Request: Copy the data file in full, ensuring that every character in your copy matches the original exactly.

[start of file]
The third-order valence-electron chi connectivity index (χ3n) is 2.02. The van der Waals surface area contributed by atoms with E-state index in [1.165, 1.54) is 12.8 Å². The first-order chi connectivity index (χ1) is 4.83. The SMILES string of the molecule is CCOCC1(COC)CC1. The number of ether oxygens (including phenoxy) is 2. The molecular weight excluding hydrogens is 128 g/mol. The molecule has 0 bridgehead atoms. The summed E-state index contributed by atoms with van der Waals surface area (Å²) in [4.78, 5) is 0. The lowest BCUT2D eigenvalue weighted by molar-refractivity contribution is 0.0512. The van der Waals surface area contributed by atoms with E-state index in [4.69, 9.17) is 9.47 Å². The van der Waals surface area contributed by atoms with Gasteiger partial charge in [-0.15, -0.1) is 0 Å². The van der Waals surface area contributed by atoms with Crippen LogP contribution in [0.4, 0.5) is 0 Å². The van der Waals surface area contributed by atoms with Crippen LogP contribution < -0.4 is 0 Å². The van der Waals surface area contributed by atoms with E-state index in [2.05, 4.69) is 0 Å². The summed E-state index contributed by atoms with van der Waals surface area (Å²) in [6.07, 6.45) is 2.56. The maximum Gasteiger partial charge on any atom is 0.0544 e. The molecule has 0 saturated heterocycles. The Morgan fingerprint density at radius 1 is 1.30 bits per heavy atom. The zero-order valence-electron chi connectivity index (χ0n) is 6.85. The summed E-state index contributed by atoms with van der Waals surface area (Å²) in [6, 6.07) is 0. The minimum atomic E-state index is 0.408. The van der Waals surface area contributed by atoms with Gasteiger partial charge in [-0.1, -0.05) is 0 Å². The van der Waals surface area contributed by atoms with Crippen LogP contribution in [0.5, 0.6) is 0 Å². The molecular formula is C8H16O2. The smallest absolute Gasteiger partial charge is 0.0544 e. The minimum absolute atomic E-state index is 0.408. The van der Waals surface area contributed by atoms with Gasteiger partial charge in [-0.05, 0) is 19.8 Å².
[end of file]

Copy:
The third-order valence-electron chi connectivity index (χ3n) is 2.02. The van der Waals surface area contributed by atoms with E-state index in [1.165, 1.54) is 12.8 Å². The first-order chi connectivity index (χ1) is 4.83. The SMILES string of the molecule is CCOCC1(COC)CC1. The number of ether oxygens (including phenoxy) is 2. The molecular weight excluding hydrogens is 128 g/mol. The molecule has 0 bridgehead atoms. The summed E-state index contributed by atoms with van der Waals surface area (Å²) in [4.78, 5) is 0. The lowest BCUT2D eigenvalue weighted by molar-refractivity contribution is 0.0512. The van der Waals surface area contributed by atoms with E-state index in [4.69, 9.17) is 9.47 Å². The van der Waals surface area contributed by atoms with Gasteiger partial charge in [-0.15, -0.1) is 0 Å². The van der Waals surface area contributed by atoms with Crippen LogP contribution in [0.4, 0.5) is 0 Å². The van der Waals surface area contributed by atoms with Crippen LogP contribution < -0.4 is 0 Å². The van der Waals surface area contributed by atoms with E-state index in [2.05, 4.69) is 0 Å². The summed E-state index contributed by atoms with van der Waals surface area (Å²) in [6.07, 6.45) is 2.56. The maximum Gasteiger partial charge on any atom is 0.0544 e. The molecule has 0 saturated heterocycles. The Morgan fingerprint density at radius 1 is 1.30 bits per heavy atom. The zero-order valence-electron chi connectivity index (χ0n) is 6.85. The summed E-state index contributed by atoms with van der Waals surface area (Å²) in [6, 6.07) is 0. The minimum atomic E-state index is 0.408. The van der Waals surface area contributed by atoms with Gasteiger partial charge in [-0.1, -0.05) is 0 Å². The van der Waals surface area contributed by atoms with Crippen LogP contribution in [0.5, 0.6) is 0 Å². The molecular formula is C8H16O2. The smallest absolute Gasteiger partial charge is 0.0544 e. The minimum absolute atomic E-state index is 0.408. The van der Waals surface area contributed by atoms with Gasteiger partial charge in [-0.05, 0) is 19.8 Å².